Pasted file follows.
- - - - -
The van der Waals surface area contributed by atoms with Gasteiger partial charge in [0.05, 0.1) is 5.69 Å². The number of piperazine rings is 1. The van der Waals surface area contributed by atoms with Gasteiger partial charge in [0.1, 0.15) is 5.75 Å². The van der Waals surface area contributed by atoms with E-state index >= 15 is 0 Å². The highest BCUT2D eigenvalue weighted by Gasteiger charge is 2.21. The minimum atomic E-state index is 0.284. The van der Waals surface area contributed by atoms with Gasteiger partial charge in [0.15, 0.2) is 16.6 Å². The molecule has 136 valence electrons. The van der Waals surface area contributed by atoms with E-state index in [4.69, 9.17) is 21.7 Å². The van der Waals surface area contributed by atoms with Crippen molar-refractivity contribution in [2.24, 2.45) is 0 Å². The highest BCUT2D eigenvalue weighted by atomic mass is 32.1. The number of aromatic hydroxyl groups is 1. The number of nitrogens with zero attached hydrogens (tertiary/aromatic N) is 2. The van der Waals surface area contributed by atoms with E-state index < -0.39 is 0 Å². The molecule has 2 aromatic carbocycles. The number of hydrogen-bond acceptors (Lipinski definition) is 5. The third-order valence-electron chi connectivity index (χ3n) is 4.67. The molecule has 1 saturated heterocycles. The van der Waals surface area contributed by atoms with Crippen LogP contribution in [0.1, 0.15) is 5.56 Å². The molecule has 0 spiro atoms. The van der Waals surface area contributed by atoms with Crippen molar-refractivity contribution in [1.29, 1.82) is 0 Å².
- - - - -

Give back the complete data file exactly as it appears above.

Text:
The van der Waals surface area contributed by atoms with Gasteiger partial charge in [0.05, 0.1) is 5.69 Å². The number of piperazine rings is 1. The van der Waals surface area contributed by atoms with Gasteiger partial charge in [0.1, 0.15) is 5.75 Å². The van der Waals surface area contributed by atoms with E-state index >= 15 is 0 Å². The highest BCUT2D eigenvalue weighted by Gasteiger charge is 2.21. The minimum atomic E-state index is 0.284. The van der Waals surface area contributed by atoms with Gasteiger partial charge in [0.15, 0.2) is 16.6 Å². The molecule has 136 valence electrons. The van der Waals surface area contributed by atoms with E-state index in [4.69, 9.17) is 21.7 Å². The van der Waals surface area contributed by atoms with Crippen molar-refractivity contribution in [2.24, 2.45) is 0 Å². The highest BCUT2D eigenvalue weighted by atomic mass is 32.1. The number of aromatic hydroxyl groups is 1. The number of nitrogens with zero attached hydrogens (tertiary/aromatic N) is 2. The van der Waals surface area contributed by atoms with E-state index < -0.39 is 0 Å². The molecule has 2 aromatic carbocycles. The number of hydrogen-bond acceptors (Lipinski definition) is 5. The third-order valence-electron chi connectivity index (χ3n) is 4.67. The molecule has 1 saturated heterocycles. The van der Waals surface area contributed by atoms with Crippen LogP contribution in [0.1, 0.15) is 5.56 Å². The molecule has 0 spiro atoms. The van der Waals surface area contributed by atoms with Crippen molar-refractivity contribution in [1.29, 1.82) is 0 Å².